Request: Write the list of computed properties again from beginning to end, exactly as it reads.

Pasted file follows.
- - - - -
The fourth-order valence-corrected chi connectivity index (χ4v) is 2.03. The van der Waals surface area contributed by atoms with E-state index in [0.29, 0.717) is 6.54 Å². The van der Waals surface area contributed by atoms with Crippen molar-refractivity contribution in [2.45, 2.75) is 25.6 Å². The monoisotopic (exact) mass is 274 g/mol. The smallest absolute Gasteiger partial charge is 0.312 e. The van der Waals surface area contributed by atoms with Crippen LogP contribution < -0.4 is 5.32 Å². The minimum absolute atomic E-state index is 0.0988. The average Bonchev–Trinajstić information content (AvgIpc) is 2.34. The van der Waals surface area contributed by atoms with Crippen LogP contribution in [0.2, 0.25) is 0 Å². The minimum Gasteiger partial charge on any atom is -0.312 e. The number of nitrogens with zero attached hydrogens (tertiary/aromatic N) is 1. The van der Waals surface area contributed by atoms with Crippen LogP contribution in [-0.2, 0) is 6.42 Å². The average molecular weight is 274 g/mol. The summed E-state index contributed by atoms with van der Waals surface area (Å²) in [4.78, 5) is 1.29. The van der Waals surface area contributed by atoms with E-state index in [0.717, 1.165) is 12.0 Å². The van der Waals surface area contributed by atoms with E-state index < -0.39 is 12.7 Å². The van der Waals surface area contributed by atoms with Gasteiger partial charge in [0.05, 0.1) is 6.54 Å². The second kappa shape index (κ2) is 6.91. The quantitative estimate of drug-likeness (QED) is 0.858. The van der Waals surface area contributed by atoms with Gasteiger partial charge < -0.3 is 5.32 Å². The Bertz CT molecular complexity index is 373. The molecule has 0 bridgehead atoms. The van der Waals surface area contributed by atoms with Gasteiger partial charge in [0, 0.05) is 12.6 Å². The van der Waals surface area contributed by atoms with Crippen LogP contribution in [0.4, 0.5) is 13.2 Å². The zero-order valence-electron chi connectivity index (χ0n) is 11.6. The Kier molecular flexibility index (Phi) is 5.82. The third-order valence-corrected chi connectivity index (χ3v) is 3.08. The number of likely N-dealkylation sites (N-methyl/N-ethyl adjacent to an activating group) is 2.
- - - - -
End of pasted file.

The fourth-order valence-corrected chi connectivity index (χ4v) is 2.03. The van der Waals surface area contributed by atoms with E-state index in [0.29, 0.717) is 6.54 Å². The van der Waals surface area contributed by atoms with Crippen molar-refractivity contribution in [2.45, 2.75) is 25.6 Å². The monoisotopic (exact) mass is 274 g/mol. The smallest absolute Gasteiger partial charge is 0.312 e. The van der Waals surface area contributed by atoms with Crippen LogP contribution < -0.4 is 5.32 Å². The minimum absolute atomic E-state index is 0.0988. The average Bonchev–Trinajstić information content (AvgIpc) is 2.34. The van der Waals surface area contributed by atoms with Crippen LogP contribution in [0.2, 0.25) is 0 Å². The minimum Gasteiger partial charge on any atom is -0.312 e. The number of nitrogens with zero attached hydrogens (tertiary/aromatic N) is 1. The van der Waals surface area contributed by atoms with Crippen LogP contribution in [-0.2, 0) is 6.42 Å². The average molecular weight is 274 g/mol. The summed E-state index contributed by atoms with van der Waals surface area (Å²) in [4.78, 5) is 1.29. The van der Waals surface area contributed by atoms with E-state index in [0.717, 1.165) is 12.0 Å². The van der Waals surface area contributed by atoms with E-state index < -0.39 is 12.7 Å². The van der Waals surface area contributed by atoms with Gasteiger partial charge in [0.05, 0.1) is 6.54 Å². The second kappa shape index (κ2) is 6.91. The quantitative estimate of drug-likeness (QED) is 0.858. The van der Waals surface area contributed by atoms with Gasteiger partial charge < -0.3 is 5.32 Å². The Bertz CT molecular complexity index is 373. The molecule has 0 bridgehead atoms. The van der Waals surface area contributed by atoms with Gasteiger partial charge in [0, 0.05) is 12.6 Å². The van der Waals surface area contributed by atoms with Crippen LogP contribution in [0.4, 0.5) is 13.2 Å². The zero-order valence-electron chi connectivity index (χ0n) is 11.6. The Kier molecular flexibility index (Phi) is 5.82. The third-order valence-corrected chi connectivity index (χ3v) is 3.08. The number of likely N-dealkylation sites (N-methyl/N-ethyl adjacent to an activating group) is 2.